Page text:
Politics & Government

ACLU wants Kobach held in contempt, says he disregarded court order

Kansas Secretary of State Kris Kobach in his office in Topeka (May 2017)
Kansas Secretary of State Kris Kobach in his office in Topeka (May 2017) File photo

The American Civil Liberties Union wants Kansas Secretary of State Kris Kobach held in contempt of court, arguing he disregarded a court order to register voters.

The ACLU filed court documents late Monday seeking a contempt order, or asking a judge to order Kobach to update election procedures to make clear that those seeking to register to vote in federal elections at Department of Motor Vehicle locations are exempt from a Kansas law that requires proof of citizenship to register.

The ACLU says Kobach, who is running for governor, is refusing to correct errors in his manual for local election officials and is not ensuring that voters who register at DMV sites in accordance with an earlier court order are receiving certificates of registration saying they can vote.

“These violations could be cured easily…Yet, despite numerous efforts by Plaintiffs over the past six months to obtain Defendant’s compliance, Defendant has refused, and has stated that he will not take corrective action even if final judgment is rendered against him after trial,” an ACLU court filing says.

A spokeswoman for Kobach didn’t comment on the court filing. On Tuesday night, Kobach declined to comment extensively, but said the ACLU’s motion is “completely without merit.”

“My objective … is to make it easy to vote but hard to cheat,” Kobach said in September. “Those are completely compatible goals.”

Kobach has refused to instruct local election officials to send certificates of registration to voters who registered through the motor-voter process or by using a federal voter registration form unless they’ve submitted proof of citizenship, the ACLU contends. The organization argues that constitutes a violation of a previous court order.

According to an affidavit signed by Ho, attorneys for Kobach said that the secretary of state’s office would not change the language in the county elections manual, even if the court rules against Kobach. The office will alter the manual only if an appeals court upholds a final judgment against Kobach or the U.S. Supreme Court rules against him.

The ACLU also notes that all other voters receive certificates of registration, which confirm an applicant’s registration is officially complete, along with information about polling locations.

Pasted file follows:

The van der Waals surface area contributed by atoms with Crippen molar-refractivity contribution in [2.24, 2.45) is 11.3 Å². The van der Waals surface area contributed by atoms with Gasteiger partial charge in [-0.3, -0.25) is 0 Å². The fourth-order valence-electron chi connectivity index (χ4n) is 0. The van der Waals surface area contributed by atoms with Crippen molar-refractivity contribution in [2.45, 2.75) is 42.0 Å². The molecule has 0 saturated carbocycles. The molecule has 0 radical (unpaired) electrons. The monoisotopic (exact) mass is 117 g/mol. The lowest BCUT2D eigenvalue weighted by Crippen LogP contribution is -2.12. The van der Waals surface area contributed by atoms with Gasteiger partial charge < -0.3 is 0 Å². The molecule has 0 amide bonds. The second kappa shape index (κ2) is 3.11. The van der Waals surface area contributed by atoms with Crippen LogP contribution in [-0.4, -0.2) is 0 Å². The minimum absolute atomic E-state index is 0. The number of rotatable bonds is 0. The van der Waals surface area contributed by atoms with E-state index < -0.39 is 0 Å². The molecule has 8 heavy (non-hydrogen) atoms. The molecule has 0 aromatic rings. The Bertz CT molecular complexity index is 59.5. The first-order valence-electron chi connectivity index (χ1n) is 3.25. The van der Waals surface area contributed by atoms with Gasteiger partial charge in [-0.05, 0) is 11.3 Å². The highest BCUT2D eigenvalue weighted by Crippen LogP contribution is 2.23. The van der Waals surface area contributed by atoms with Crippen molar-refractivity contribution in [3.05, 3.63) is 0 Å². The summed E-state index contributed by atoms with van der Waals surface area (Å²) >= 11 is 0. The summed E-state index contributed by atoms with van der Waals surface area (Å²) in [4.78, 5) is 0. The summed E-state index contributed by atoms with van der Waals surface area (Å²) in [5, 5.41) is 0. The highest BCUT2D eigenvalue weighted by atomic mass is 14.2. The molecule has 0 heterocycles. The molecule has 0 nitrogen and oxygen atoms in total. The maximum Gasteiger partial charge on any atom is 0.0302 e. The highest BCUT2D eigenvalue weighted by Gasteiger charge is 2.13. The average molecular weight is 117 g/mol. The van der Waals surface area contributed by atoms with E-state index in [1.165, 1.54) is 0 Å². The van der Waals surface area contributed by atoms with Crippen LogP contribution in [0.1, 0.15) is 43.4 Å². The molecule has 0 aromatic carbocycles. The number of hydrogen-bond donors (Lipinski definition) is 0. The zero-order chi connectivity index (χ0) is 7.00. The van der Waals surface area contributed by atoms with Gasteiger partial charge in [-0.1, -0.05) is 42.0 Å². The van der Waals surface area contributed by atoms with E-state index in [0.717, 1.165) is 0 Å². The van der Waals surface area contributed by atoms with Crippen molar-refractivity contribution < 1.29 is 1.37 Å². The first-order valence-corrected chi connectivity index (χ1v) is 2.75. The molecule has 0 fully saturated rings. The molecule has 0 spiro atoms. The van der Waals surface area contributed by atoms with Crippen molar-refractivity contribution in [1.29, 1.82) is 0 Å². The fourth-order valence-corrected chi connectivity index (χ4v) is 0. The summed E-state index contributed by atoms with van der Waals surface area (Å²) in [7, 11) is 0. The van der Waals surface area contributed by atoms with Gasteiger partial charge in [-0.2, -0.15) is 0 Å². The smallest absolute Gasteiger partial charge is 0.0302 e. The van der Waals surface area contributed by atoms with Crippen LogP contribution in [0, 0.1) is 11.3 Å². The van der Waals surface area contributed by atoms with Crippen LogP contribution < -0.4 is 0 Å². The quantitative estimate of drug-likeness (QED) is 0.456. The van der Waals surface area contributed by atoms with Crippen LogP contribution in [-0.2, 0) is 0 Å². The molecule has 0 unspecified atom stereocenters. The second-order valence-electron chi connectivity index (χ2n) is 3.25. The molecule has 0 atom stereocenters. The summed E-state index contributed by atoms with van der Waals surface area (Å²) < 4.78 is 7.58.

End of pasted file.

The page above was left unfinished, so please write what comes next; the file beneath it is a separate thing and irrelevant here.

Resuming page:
“And yet, Defendant treats covered voters as second-class voters by depriving them of the same documents and voting information that all other registered voters receive,” the ACLU says in the filing.

The contempt filing comes in a federal lawsuit first filed in February 2016 that challenges Kansas’s requirement that voter registration applicants provide proof of citizenship, such as a birth certificate, to complete the registration process. A trial in the case is set for March.

A federal judge has already effectively suspended the requirement for individuals who want to vote in federal elections.

Rep. Steve Huebert, R-Valley Center, said the requirement ensures that citizens can vote.

“This is not voter suppression,” Huebert said. He added: “If you’re not a citizen, you don’t have a right to vote.”

The ACLU has previously sought to hold Kobach in contempt in the same case. In September 2016, the organization filed a contempt motion, but Kobach reached a deal before a contempt hearing was held.

“It is concerning when a lawyer sworn to uphold the rule of law law disregards court orders,” said Rep. John Carmichael, D-Wichita. Kobach’s behavior is becoming “becoming a repeat pattern of what is known as professional misconduct,” he said.

Kobach is now a candidate for governor and any new contempt proceedings would likely attract significant attention. He was also vice-chairman of an election commission appointed by President Donald Trump, who disbanded the panel last week.

The commission attracted several lawsuits, with a fellow commissioner even suing, saying Kobach and others had withheld information.

President Donald Trump appointed Kansas Secretary of State Kris Kobach to a new commission on May 11, 2017, that will investigate voter fraud and other election issues, according to White House officials. This video includes photos by AP Photo/Car

Jonathan Shorman: 785-296-3006, @jonshorman

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